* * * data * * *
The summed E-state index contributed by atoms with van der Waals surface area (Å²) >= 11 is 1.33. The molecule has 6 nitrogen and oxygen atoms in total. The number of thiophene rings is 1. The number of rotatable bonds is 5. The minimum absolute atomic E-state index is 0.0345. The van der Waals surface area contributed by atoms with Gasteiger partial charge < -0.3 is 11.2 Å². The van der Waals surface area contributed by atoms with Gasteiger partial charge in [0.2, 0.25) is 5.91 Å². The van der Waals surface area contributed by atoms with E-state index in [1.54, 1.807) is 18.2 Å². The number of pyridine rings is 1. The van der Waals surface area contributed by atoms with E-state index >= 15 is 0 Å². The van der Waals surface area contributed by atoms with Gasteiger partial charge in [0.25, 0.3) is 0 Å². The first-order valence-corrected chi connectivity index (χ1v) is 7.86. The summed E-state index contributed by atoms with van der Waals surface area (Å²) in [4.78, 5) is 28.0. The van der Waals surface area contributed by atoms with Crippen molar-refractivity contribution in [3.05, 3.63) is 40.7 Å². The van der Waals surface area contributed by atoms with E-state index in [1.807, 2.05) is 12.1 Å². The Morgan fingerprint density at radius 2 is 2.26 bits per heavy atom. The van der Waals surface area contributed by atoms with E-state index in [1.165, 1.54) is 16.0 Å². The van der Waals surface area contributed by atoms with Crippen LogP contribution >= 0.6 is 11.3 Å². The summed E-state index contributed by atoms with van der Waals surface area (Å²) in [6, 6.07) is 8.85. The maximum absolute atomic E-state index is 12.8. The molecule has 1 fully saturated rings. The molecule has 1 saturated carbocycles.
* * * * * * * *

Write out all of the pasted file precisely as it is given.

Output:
The summed E-state index contributed by atoms with van der Waals surface area (Å²) >= 11 is 1.33. The molecule has 6 nitrogen and oxygen atoms in total. The number of thiophene rings is 1. The number of rotatable bonds is 5. The minimum absolute atomic E-state index is 0.0345. The van der Waals surface area contributed by atoms with Gasteiger partial charge < -0.3 is 11.2 Å². The van der Waals surface area contributed by atoms with Gasteiger partial charge in [0.2, 0.25) is 5.91 Å². The van der Waals surface area contributed by atoms with E-state index in [1.54, 1.807) is 18.2 Å². The number of pyridine rings is 1. The van der Waals surface area contributed by atoms with E-state index >= 15 is 0 Å². The van der Waals surface area contributed by atoms with Gasteiger partial charge in [0.25, 0.3) is 0 Å². The first-order valence-corrected chi connectivity index (χ1v) is 7.86. The summed E-state index contributed by atoms with van der Waals surface area (Å²) in [4.78, 5) is 28.0. The van der Waals surface area contributed by atoms with Crippen molar-refractivity contribution in [3.05, 3.63) is 40.7 Å². The van der Waals surface area contributed by atoms with E-state index in [1.807, 2.05) is 12.1 Å². The Morgan fingerprint density at radius 2 is 2.26 bits per heavy atom. The van der Waals surface area contributed by atoms with E-state index in [1.165, 1.54) is 16.0 Å². The van der Waals surface area contributed by atoms with Crippen LogP contribution >= 0.6 is 11.3 Å². The summed E-state index contributed by atoms with van der Waals surface area (Å²) in [6, 6.07) is 8.85. The maximum absolute atomic E-state index is 12.8. The molecule has 1 fully saturated rings. The molecule has 1 saturated carbocycles.